3 Aug 2009 9:00 am   //   Filed under: Media, Technology

Twitter Shame and Facebook Rage

I want to talk about two emotional reactions I felt recently as a result of social networking sites.

twitterbird1. Twitter Shame

I was at a networking event with some other journalists, and one reporter decided to get provocative. “I just don’t get Tweeter,” she said, deliberately misstating the name. “Who cares what you’re having for lunch?”

Ah, the lunch fallacy. I rushed to Twitter’s defense. “Actually, I find it quite useful,” I said, delivering my well-practiced argument in support of using Twitter for journalism.

And then, suddenly, I ran out of gas. A wave of intense embarrassment washed over me. Am I really this much of a tool? I imagined someone tape-recording the conversation, then playing it back to me later, snickering at my emotional defense of a tech start-up in which I have no stake whatsoever. I felt Twitter Shame.

facebookicons2. Facebook Rage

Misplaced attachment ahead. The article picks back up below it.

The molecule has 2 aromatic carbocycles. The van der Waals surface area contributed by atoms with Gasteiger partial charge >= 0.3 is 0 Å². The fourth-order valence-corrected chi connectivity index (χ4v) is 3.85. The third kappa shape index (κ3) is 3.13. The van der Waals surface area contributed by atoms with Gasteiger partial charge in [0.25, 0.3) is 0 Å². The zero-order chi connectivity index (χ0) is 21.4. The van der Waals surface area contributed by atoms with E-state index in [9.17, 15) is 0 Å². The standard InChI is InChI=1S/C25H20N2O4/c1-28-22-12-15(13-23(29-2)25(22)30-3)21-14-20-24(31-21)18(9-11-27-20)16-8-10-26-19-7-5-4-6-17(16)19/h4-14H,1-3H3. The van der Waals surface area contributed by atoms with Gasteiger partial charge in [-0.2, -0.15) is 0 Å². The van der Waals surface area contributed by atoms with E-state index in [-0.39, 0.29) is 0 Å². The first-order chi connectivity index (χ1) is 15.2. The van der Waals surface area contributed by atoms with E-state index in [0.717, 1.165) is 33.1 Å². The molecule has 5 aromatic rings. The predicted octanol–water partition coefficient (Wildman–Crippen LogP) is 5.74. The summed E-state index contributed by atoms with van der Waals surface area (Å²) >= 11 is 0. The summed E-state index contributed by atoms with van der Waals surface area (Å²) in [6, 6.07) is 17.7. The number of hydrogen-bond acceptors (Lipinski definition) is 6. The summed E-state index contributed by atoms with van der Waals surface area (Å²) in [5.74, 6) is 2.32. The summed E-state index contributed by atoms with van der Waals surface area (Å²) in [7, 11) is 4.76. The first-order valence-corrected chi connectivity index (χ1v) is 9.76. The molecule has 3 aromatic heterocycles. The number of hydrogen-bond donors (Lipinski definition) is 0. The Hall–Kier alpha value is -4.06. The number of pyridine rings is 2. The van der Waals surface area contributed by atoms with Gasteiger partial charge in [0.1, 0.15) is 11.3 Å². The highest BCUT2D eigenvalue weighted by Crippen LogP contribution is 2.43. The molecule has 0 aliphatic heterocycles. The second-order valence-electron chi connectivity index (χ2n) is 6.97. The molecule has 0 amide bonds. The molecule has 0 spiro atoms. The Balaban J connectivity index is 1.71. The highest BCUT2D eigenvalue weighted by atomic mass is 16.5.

Facebook’s interface is like the old board game Othello: A minute to learn, a lifetime to master.

Recently, I made a change to an item in my profile that I didn’t want broadcast to everybody I know. It wasn’t exactly a secret, but drawing attention might have seemed tacky and insensitive. I checked my Facebook settings, and everything looked safe. After I made the change, I checked my Wall, my Profile and my News Feed. The change hadn’t been called out anywhere. Mission accomplished.

Or so I thought. Weeks later, I shared this piece of information with a family member, and she mentioned to me that she’d already seen it on Facebook. I was furious! Facebook had done exactly the thing I thought I’d told it not to do. This was my moment of Facebook Rage.

(On further investigation, I believe Facebook published my change under Highlights, which has different settings than Wall and News Feed. Am I the only one who didn’t know this?)

Lessons

I was not put on this earth to be a social media evangelist. My job is to communicate information, and I’m proud that I can do my job using whatever tools are handy. Pride in one’s work is a good feeling. Shame and rage are not.

When I discuss Twitter, Facebook, etc. with a sophisticated audience, such as my colleagues at work or readers of this blog, I always add a few caveats. These sites could shut down at any time without warning. We don’t pay them and they don’t pay us. If the wheels come off, we need to be ready to hop on the next bus, which will no doubt have its own problems.

What comes after Twitter Shame and Facebook Rage? Bing Fever?